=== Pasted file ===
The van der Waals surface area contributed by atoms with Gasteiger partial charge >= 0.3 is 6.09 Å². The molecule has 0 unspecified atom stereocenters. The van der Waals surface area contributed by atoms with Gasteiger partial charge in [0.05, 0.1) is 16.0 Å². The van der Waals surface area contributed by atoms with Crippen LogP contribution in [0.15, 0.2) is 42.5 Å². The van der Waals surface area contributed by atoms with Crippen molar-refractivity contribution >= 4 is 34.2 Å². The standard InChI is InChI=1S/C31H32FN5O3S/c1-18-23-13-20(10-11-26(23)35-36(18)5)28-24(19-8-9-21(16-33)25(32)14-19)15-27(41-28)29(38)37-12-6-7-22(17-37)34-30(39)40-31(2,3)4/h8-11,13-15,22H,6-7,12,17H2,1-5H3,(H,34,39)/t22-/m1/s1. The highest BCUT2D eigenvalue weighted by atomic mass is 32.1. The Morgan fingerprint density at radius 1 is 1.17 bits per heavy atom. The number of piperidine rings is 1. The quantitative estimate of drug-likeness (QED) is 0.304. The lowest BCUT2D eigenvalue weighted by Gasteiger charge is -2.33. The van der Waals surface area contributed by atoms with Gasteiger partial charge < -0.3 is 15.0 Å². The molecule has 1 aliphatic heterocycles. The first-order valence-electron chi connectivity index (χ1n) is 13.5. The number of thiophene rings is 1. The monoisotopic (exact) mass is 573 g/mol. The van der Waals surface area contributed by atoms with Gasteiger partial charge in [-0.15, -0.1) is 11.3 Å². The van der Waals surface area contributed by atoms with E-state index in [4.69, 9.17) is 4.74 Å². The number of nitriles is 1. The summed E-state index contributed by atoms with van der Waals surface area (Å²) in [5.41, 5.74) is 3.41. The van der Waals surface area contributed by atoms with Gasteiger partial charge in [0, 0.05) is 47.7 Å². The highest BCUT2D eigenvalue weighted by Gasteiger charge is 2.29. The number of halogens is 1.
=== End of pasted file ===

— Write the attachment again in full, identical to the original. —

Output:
The van der Waals surface area contributed by atoms with Gasteiger partial charge >= 0.3 is 6.09 Å². The molecule has 0 unspecified atom stereocenters. The van der Waals surface area contributed by atoms with Gasteiger partial charge in [0.05, 0.1) is 16.0 Å². The van der Waals surface area contributed by atoms with Crippen LogP contribution in [0.15, 0.2) is 42.5 Å². The van der Waals surface area contributed by atoms with Crippen molar-refractivity contribution >= 4 is 34.2 Å². The standard InChI is InChI=1S/C31H32FN5O3S/c1-18-23-13-20(10-11-26(23)35-36(18)5)28-24(19-8-9-21(16-33)25(32)14-19)15-27(41-28)29(38)37-12-6-7-22(17-37)34-30(39)40-31(2,3)4/h8-11,13-15,22H,6-7,12,17H2,1-5H3,(H,34,39)/t22-/m1/s1. The highest BCUT2D eigenvalue weighted by atomic mass is 32.1. The Morgan fingerprint density at radius 1 is 1.17 bits per heavy atom. The number of piperidine rings is 1. The quantitative estimate of drug-likeness (QED) is 0.304. The lowest BCUT2D eigenvalue weighted by Gasteiger charge is -2.33. The van der Waals surface area contributed by atoms with Gasteiger partial charge < -0.3 is 15.0 Å². The molecule has 1 aliphatic heterocycles. The first-order valence-electron chi connectivity index (χ1n) is 13.5. The number of thiophene rings is 1. The monoisotopic (exact) mass is 573 g/mol. The van der Waals surface area contributed by atoms with Gasteiger partial charge in [-0.15, -0.1) is 11.3 Å². The van der Waals surface area contributed by atoms with E-state index in [4.69, 9.17) is 4.74 Å². The number of nitriles is 1. The summed E-state index contributed by atoms with van der Waals surface area (Å²) in [5.41, 5.74) is 3.41. The van der Waals surface area contributed by atoms with Gasteiger partial charge in [0, 0.05) is 47.7 Å². The highest BCUT2D eigenvalue weighted by Gasteiger charge is 2.29. The number of halogens is 1.